Get Your Gelato On! The American Tour

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Tempting Gelato Art

Looking for a little taste of Italy in a dessert? The popular Italian Gelato Festival has expanded their American stop this year to include a tour of four US cities. Starting with Boulder, Colorado this weekend and continuing later in October to Santa Barbara, California, Phoenix and Tucson, Arizona. (see complete list of dates below)

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A Cup fo Gelato Goodness

The European tour begins and ends in Florence with intermediate stops throughout different European locations each year. The 2017 finale was held two weeks ago in Florence and the winner was Massimiliano Scotti with his flavor “Il Mio Primo Vero Latte” (My First True Milk) . Who will win the American Tour and what ingenious, artisanal gelato flavor will it be????

GELATO HISTORY

VIDEO: A Taste of Gelato History (Carpigiani Gelato Museum)

GELATO FESTIVAL: AMERICAN TOUR DATES

Boulder (September 29 – October 1, 2017)
Santa Barbara (October 20-22, 2017)
Scottsdale (October 27-29, 2017)
Tucson (November 3- 5, 2017)

INFORMATION

Gelato Festival 2017: American Tour

Gelato Festival Facebook

Carpigiani Gelato Museum in Bologna, Italy

HOT TIP: GELATO WINNERS FOR YOUR NEXT EUROPEAN TRIP

#gelato #italyfestivals #yum #boulder #gelatofest @GelatoFestUS

ABOUT

Lisa M. Vogele is the author of Food & Folklore: A Year of Italian Festivals, a travel reference guide that “helps you go local” by incorporating festivals into your travel planning. The second book in her Food & Folklore Series on Festivals of Spain will hit the shelves in 2017. You can find out more information about Lisa’s books, travel services, heritage travel, custom itineraries, and small group tours at Lisa’s Travel Guides or lisa@lisastravelguides.com

BROCHURE: Fun with Food & Festivals Tours!

PHOTO CREDITS
Tempting Gelato Art -marika bortolami- via Foter.com / CC BY
Cup of Gelato Goodness  Foter.com
Boulder, Colorado (Pearl Street Mall) szeke via Foter.com / CC BY-SA
Santa Barbara, California huskyte77 via Foter.com / CC BY-ND
Scottsdale, Arizona  Eric Friedbach via Wikimedia Commons
Tucson, Arizona Public Domain via Wikimedia Commons
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A Traveling Polenta Feast in Lazio

 

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Making Polenta in Sermoneta

William Caetani returned to his hometown of Sermoneta in 1503 after the death of the Borgia Pope Alexander VI and exile in Mantua and America. He brought with him maize (corn) seed, beginning a long history of polenta production in Italy. If you’ve ever made polenta, you are familiar with the long, continual stirring while cooking to prevent lumps from forming. It can be eaten hot like a porridge or allowed to cool and solidify. Once solid, it can be sliced and then grilled, fried or baked.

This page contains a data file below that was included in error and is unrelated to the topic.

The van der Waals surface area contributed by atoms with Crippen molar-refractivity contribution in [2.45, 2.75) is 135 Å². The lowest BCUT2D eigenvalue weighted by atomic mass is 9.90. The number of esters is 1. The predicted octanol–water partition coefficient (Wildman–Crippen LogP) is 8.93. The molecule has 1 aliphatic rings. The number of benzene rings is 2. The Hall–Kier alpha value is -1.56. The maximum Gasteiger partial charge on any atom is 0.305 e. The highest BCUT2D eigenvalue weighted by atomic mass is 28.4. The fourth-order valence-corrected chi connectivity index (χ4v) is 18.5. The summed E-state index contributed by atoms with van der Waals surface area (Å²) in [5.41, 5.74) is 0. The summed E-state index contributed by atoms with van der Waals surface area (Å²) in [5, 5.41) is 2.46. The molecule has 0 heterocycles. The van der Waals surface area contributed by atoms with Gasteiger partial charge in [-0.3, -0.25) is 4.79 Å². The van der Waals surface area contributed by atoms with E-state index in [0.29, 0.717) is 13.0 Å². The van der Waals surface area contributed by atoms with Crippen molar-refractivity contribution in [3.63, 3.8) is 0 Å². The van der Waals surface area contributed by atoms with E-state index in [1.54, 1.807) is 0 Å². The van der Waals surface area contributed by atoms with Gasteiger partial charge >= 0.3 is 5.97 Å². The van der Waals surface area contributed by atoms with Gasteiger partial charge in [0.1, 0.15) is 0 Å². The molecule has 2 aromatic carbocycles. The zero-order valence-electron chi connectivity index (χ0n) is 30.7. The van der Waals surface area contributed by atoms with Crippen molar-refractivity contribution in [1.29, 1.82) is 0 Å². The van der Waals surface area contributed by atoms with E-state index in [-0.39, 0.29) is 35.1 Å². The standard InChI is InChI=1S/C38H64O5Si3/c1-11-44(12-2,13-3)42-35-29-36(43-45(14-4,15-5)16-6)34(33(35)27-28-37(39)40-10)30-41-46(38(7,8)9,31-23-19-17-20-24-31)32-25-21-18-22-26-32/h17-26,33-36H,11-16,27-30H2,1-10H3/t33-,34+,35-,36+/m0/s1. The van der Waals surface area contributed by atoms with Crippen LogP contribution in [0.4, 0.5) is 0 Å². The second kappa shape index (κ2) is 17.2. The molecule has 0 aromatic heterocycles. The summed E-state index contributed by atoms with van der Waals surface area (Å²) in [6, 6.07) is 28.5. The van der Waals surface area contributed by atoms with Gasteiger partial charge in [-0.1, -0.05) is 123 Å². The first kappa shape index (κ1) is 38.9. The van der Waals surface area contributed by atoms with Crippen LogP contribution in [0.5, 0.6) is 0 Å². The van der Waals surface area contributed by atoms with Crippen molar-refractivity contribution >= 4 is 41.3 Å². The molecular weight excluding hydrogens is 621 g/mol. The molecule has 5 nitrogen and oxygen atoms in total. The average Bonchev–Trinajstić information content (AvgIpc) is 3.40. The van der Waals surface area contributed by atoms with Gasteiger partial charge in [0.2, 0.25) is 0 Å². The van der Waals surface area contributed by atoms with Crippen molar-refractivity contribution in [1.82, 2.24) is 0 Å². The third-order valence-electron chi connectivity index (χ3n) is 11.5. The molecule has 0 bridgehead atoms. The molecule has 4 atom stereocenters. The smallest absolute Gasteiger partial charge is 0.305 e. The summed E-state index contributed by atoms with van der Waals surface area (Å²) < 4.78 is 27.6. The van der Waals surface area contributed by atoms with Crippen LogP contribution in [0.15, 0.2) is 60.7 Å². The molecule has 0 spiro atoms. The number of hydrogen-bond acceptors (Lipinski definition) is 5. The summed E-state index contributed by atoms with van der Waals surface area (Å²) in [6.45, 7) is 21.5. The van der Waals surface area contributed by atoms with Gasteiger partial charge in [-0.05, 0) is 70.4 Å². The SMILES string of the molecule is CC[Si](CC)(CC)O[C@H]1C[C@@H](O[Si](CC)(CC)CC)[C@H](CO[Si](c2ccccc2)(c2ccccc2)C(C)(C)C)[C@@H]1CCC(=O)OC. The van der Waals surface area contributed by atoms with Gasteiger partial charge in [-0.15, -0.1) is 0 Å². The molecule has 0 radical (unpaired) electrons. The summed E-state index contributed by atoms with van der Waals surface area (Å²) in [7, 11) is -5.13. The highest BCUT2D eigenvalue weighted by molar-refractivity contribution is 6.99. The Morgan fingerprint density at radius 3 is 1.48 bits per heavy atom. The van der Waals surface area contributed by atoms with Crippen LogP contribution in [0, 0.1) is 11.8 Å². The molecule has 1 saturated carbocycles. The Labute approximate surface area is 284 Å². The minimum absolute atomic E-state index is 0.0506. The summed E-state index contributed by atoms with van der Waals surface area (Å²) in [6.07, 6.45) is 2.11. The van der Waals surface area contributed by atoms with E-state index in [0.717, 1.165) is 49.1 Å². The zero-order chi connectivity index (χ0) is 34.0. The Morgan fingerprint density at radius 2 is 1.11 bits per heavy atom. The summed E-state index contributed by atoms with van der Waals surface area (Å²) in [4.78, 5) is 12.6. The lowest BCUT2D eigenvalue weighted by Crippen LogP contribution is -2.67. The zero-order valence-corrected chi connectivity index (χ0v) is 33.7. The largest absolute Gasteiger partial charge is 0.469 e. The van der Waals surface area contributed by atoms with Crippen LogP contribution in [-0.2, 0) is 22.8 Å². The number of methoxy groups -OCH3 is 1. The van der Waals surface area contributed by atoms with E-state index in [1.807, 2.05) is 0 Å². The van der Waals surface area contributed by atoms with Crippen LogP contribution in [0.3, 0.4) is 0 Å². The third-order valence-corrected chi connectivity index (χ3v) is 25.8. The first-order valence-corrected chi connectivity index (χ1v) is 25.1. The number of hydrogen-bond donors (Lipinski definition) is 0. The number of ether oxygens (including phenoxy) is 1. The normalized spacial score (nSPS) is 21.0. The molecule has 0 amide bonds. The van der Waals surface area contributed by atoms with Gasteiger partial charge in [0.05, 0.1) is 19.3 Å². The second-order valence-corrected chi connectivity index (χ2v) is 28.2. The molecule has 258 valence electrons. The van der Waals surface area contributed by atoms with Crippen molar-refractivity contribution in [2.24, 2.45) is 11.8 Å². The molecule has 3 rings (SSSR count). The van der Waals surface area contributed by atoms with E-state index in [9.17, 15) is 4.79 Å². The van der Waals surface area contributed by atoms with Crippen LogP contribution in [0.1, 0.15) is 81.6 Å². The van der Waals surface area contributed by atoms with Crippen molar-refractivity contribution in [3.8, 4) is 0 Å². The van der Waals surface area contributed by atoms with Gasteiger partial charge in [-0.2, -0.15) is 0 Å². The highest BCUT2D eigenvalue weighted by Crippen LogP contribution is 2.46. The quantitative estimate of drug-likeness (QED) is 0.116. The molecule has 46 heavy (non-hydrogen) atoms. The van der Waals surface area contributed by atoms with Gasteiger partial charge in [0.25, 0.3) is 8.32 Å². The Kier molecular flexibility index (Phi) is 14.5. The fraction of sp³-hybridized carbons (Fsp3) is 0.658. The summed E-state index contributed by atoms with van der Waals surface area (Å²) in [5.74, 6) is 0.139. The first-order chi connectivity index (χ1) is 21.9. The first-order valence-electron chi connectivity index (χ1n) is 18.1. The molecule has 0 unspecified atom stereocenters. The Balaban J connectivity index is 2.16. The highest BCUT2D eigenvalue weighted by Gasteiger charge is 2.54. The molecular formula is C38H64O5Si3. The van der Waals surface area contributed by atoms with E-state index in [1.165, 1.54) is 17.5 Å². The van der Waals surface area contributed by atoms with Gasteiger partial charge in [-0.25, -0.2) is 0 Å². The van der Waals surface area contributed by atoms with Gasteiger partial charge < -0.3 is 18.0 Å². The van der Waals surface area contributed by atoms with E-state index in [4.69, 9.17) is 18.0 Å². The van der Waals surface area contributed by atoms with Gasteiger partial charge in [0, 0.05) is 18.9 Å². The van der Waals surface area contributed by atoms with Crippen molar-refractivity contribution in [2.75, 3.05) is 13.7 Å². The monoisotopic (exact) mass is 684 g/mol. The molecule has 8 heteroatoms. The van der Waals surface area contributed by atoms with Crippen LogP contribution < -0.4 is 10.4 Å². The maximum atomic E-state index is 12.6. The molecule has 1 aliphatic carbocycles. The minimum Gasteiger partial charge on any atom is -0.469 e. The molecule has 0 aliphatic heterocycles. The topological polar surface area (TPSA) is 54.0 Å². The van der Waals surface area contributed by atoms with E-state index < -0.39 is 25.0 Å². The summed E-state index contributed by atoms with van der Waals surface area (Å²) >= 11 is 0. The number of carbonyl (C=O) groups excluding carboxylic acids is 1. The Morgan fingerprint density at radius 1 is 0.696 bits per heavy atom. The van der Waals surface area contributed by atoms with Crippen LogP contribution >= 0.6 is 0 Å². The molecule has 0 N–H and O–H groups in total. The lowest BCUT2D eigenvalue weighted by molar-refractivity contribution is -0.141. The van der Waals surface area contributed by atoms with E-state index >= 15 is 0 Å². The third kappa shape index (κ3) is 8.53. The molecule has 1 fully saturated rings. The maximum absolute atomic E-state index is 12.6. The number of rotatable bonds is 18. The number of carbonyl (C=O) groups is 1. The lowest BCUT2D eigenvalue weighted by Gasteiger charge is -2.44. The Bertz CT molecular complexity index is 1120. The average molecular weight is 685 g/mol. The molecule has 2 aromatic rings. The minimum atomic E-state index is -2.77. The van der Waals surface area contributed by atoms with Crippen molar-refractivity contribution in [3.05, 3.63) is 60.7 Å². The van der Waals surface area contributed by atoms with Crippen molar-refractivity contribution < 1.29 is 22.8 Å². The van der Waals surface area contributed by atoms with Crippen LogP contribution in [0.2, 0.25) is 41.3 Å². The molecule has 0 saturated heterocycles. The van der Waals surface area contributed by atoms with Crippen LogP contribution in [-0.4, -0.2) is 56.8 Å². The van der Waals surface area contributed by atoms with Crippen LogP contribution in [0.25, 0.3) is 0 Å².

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Sagra della Polenta in Sermoneta

The local Polentara are polenta professionals with years of experience (and strong arms from all that stirring!). Though there are different varieties of polenta preparation and combinations with other foods throughout Italy, here in Lazio, the two most popular are topped with a tomato-based sauce enriched with pecorino cheese and a white sauce with garlic, olive oil, sausage, chiles, and bacon.

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Castello Caetani in Sermoneta

Sermoneta’s annual celebration of polenta occurs on the weekend closest to Sant Antonio Abate day (January 17th). This last Sunday, the 22nd, was the big day in Sermoneta and Droganello,  but the festival moves to nearby communities of Pontenuovo on the 29th of January, Sermoneta Scalo on February 5th and Tufette on February 12th.

INFORMATION

Official Program Sermoneta Polenta 2017

Google Map of Sermoneta

ABOUT

Lisa M. Vogele is the author of Food & Folklore: A Year of Italian Festivals, a travel reference guide that “helps you go local” by incorporating festivals into your travel planning. You can find out more information about Lisa’s books, custom itineraries and small group tours at Lisa’s Travel Guides.

PHOTO CREDITS

MAKING POLENTA IN SERMONETA    Erik il Rosso via Foter.com / CC BY-SA